As you get older or when you have a older family member or friend, there may come a time when you or they need additional assistance. At this point, you can either consider contracting with a home healthcare provider or move to one of the many forms of senior housing.
This article outlines the different versions of the senior housing that exist including independent living, assisted living, memory and continuing care retirement community, or a life plan community. In choosing the right place it is important to know what specific care you or they will need. Some locations offer specific services for particulars needs that are not available at other facilities.
SeniorCareData.com provides detailed information on home healthcare agencies and skilled nursing homes.
The Different Types of Senior Living Facilities
Independent living is a housing arrangement designed for older adults who are age 55 and above. The housing type can vary from apartment-style living to single-family detached homes. Its primary purpose is to give ease of living to older adults who need little to no assistance with their daily living. Some independent living facilities do not offer medical or nursing staff but hiring in-home help is acceptable.
Why Independent Living?
- Active, independent senior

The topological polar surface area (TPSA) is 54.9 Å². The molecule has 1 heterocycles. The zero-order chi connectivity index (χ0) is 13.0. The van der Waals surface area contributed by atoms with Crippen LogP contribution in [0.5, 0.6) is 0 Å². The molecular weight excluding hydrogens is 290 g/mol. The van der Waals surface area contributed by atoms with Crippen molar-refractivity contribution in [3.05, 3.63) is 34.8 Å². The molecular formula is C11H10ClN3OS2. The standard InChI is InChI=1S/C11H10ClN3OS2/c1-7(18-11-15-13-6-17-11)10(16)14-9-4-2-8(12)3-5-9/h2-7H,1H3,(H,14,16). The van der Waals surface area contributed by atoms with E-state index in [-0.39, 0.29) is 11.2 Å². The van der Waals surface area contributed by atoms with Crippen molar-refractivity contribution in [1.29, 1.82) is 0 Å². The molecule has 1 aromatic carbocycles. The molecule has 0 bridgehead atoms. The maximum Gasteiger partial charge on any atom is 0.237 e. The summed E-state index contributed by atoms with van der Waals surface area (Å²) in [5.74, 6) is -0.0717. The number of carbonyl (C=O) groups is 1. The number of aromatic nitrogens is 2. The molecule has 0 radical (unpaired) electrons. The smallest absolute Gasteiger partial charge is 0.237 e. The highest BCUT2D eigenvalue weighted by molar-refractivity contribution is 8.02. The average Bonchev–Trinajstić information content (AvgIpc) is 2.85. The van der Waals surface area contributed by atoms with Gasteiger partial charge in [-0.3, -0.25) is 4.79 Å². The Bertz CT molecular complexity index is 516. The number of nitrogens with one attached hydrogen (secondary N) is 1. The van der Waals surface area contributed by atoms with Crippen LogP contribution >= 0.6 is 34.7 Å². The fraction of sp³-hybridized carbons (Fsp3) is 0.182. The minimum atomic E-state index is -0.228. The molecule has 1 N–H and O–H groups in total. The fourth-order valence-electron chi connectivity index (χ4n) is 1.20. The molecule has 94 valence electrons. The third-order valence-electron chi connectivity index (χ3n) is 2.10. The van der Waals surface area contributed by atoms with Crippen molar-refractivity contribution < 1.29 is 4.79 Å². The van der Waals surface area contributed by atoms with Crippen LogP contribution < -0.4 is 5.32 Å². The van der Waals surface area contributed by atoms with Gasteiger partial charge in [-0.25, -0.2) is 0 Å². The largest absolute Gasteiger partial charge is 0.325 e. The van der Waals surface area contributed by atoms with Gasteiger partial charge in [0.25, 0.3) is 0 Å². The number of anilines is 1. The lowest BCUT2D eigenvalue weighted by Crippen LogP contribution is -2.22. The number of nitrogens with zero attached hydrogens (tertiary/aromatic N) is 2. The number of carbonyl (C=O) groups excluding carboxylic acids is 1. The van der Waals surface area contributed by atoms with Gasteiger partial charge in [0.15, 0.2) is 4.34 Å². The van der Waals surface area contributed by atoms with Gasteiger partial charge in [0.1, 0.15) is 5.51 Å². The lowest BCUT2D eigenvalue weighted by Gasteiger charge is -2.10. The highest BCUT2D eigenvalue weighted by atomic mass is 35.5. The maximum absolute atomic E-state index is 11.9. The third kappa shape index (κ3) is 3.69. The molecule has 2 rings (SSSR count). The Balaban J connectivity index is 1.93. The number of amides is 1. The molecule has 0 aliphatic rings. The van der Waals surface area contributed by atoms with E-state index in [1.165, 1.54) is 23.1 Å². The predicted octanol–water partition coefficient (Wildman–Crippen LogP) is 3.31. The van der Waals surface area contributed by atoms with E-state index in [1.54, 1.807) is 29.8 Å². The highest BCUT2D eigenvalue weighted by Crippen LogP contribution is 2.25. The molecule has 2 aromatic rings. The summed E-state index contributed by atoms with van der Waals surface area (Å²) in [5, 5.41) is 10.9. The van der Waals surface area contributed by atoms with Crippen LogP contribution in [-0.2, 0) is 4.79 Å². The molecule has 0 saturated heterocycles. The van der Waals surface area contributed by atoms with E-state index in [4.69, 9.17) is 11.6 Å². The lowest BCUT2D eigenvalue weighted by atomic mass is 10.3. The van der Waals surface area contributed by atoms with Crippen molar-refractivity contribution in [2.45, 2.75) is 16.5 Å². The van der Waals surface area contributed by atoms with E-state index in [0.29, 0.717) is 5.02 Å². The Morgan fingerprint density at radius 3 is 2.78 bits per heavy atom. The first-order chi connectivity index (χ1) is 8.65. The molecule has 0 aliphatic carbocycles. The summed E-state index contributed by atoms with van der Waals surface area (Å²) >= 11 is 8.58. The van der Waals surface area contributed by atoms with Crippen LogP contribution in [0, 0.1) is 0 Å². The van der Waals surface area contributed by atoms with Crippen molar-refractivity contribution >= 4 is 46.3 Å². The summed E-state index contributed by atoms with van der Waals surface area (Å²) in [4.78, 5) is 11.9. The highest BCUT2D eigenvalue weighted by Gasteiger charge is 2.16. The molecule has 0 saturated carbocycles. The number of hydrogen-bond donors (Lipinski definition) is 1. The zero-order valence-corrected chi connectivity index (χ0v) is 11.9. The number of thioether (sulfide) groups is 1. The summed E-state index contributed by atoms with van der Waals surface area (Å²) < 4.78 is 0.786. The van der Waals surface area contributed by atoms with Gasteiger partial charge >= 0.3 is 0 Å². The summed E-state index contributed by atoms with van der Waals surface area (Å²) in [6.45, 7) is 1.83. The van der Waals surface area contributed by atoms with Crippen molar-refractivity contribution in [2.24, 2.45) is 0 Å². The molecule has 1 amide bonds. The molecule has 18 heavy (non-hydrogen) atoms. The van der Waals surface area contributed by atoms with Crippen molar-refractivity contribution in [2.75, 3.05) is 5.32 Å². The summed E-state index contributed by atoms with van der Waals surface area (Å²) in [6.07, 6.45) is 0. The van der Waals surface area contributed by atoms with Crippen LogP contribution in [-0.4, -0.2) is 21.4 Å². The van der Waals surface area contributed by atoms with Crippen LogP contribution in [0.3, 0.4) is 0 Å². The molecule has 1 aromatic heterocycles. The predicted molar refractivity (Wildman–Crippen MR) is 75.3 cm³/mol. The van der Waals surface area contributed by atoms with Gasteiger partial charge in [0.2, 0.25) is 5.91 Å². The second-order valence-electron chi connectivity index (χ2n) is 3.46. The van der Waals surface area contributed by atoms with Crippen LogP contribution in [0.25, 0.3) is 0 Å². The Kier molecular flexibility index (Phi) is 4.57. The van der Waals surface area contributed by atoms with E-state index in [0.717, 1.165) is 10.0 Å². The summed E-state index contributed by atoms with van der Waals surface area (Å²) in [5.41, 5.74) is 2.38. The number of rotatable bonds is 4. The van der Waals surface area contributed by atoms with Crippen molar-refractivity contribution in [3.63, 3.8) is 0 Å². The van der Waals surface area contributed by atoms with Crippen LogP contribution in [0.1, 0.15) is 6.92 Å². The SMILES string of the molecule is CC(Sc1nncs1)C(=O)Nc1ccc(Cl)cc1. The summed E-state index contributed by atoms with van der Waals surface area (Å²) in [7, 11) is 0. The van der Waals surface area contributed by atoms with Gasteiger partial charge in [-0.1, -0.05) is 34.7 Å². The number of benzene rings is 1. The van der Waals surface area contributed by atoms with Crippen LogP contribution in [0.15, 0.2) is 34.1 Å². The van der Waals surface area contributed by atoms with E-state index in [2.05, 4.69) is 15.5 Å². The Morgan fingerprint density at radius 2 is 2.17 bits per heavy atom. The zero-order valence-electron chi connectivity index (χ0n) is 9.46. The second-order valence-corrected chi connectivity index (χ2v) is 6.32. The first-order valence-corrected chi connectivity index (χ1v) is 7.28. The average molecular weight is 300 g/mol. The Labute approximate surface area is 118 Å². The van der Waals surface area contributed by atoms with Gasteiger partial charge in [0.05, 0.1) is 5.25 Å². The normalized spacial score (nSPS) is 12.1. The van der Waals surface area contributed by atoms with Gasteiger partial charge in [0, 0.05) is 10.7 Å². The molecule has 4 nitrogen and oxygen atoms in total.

- Can safely manage personal care needs
- Independently manage their medications
- Intend – and are able – to maintain an active lifestyle
- Basically an apartment
- Private rooms for individuals or couples
- Maintenance and upkeep
- 24-hr staff to provide help
- Range of activities and social events
The monthly cost for independent living can vary from $1,500 to $5,000.
Neither Medicare nor Medicaid pay for independent living. Medicaid may cover some costs related for things like physical therapy which generally falls under the umbrella of home healthcare.
Assisted living is similar to Independent Living in that nursing care is not provided around the clock. Residents are expected to be able to generally care for themselves although some services typically are provided, like meals and transportation.
Why Assisted Living?
- If you find you need help with daily activities such as bathing and dressing
- If you are concerned about personal care and safety, such as falling down
- If you need help preparing meals
- If there is not someone else at home that can provide assistance
- If mobility is a problem
- If you want to be part of a larger community
- Looks like an apartment equipped for handicapped people
- Typically a private room for individuals or couples
- Three meals a day are served in a common dining area